TribLIVE

| Opinion/The Review


 
Larger text Larger text Smaller text Smaller text | Order Photo Reprints

Merger plans complicate Justice lawsuit

Daily Photo Galleries

Saturday, Nov. 3, 2012, 9:03 p.m.
 

A joint venture merging two of book publishing's biggest names could not only reshape the industry — it could affect the U.S. Justice Department's lawsuit about alleged fixing of e-book prices.

The deal, announced last Monday and subject to regulatory approvals, would combine Pearson's Penguin and Bertelsmann's Random House. Bertelsmann would own 53 percent of the new Penguin Random House; Pearson, 47 percent.

A joint statement from the parent companies, which expect to close the deal by the second half of 2013, and numerous media reports indicate publishing's digital revolution is a major motivating factor.

Both publishing houses remain profitable. Operating profits last year were $259 million for Random House, $179 million for Penguin, according to CNN Money.

But both obviously feel change is needed to remain profitable and viable. Though the joint statement didn't mention Amazon, the TechCrunch website calls the e-commerce giant “the elephant in the room” with Random House and Penguin because of how its online sales of print books, e-books and e-reading Kindle devices, along with its own publishing ventures, have disrupted the books business.

In response to Amazon grabbing market share by deeply discounting retail e-book prices, Apple championed the “agency model,” under which publishers set retail prices and vendors such as Apple take a percentage.

Justice, contending the agency model constitutes e-book price-fixing, sued Apple and five publishers that adopted it.

Hachette Book Group, Simon & Schuster and HarperCollins deny wrongdoing but chose to settle and have agreed to create a $69 million fund to provide credits to affected book buyers. Apple and Amazon have notified customers of that plan, though the settlement and the fund still need final court approval, and Apple is likely to appeal.

But Apple remains on track to fight Justice in court next year — and Penguin, along with Macmillan, also chose to go to trial. But now, Penguin might not follow through.

Publishers Weekly reported it had been told by Penguin Group's chairman that preparations for trial next June continue, but Penguin's discussions of the merger with Justice, plus further discussions with Random House, could lead it to change its approach to the litigation.

That wouldn't change whatever merit Apple's case has. But by thinning the ranks of those still opposing Justice, it would give the impression that Apple faces more of an uphill battle — and that the price-fixing litigation and its planned merger with Random House are strongly linked in Penguin's thinking.

The merger complicates Penguin's role in the Justice lawsuit. The lawsuit also makes those merger plans, and Apple's defense of its agency model, more complicated than they'd otherwise be. And it'll be months, perhaps years, before this all shakes out for e-book readers who just want a competitive market offering the best possible selection and prices.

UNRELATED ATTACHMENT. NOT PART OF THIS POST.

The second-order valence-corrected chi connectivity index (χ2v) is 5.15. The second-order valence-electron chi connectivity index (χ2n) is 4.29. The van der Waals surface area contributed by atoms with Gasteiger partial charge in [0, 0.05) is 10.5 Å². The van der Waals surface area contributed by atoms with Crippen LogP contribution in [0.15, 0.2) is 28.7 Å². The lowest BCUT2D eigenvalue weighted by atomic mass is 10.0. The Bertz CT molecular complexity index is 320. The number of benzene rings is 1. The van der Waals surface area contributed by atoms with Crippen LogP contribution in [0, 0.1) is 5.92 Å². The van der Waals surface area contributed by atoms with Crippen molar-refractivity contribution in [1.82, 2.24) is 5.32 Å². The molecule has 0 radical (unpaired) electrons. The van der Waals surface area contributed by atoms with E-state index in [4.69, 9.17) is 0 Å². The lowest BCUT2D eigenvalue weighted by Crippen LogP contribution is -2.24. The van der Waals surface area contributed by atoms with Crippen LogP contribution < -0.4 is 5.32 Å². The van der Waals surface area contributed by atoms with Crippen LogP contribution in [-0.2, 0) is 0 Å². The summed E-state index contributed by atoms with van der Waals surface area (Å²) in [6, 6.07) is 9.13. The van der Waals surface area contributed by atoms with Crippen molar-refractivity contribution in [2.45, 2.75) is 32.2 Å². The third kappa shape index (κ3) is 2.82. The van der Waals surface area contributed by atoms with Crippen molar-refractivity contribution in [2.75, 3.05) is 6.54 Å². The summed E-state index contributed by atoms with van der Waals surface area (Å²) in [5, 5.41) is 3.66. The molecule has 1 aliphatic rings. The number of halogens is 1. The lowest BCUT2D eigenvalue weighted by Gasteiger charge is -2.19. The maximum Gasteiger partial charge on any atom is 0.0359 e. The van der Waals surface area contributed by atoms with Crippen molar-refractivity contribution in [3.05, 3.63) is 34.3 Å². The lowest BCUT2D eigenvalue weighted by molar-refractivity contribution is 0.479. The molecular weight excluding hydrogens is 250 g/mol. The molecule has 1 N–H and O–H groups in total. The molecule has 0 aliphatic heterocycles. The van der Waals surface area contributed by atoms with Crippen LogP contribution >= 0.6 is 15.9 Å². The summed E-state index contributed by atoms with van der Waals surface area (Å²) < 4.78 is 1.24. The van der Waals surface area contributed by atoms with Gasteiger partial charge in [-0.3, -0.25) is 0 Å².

Two titles of interest available Nov. 13:

“The Outpost: An Untold Story of American Valor” by Jake Tapper (Little, Brown and Co.) — ABC News' senior White House correspondent recounts the vicious 6 a.m. attack that nearly 400 Taliban fighters launched on Oct. 3, 2009, against the 53 U.S. troops at Combat Outpost Keating. The Americans won, but the battle ranks as one of the deadliest for U.S. forces in Afghanistan. The U.S. then abandoned and bombed the outpost — and a Pentagon probe would later find “there was no reason for Outpost Keating to have been there in the first place,” according to the publisher.

“The Joy of Hate: How to Triumph over Whiners in the Age of Phony Outrage” by Greg Gutfeld (Crown Forum) — The author, known for hosting “Red Eye” and co-hosting “The Five” on Fox News Channel, provides edgy comedic takes on what the publisher calls “the annoying coddling Americans must endure of ... harebrained liberal hypocrisies.” He advocates “smart intolerance, or ... what we used to call common sense” regarding politically correct double standards, the tea party, the Occupy movement, mainstream media and less political annoyances, such as “pretentious music criticism” and “snotty restaurant hostesses.”

Alan Wallace is a Trib Total Media editorial page writer (412-320-7983 or awallace@tribweb.com).

 

 
 


Show commenting policy

Most-Read Stories

  1. Steelers cornerback Taylor ready to swap earpiece for helmet
  2. Ehrhoff finding his way with Penguins
  3. Steelers’ lookahead: New Orleans Saints
  4. Cancer didn’t stop mother from living for her son
  5. Penguins notebook: Bennett status remains fluid
  6. No. 15 San Diego State hammers Pitt, 74-57
  7. DUI checkpoints take on dangerous drivers
  8. U.S. Steel Tower tenants stand to benefit from company’s relocation
  9. Steelers notebook: Defense tasked with stopping Graham
  10. Fall fly-by: Blue Angels stop in Unity to discuss 2015 show
  11. Suspect in Route 28 death has long history of ignoring vehicle registration, license laws, records show
Subscribe today! Click here for our subscription offers.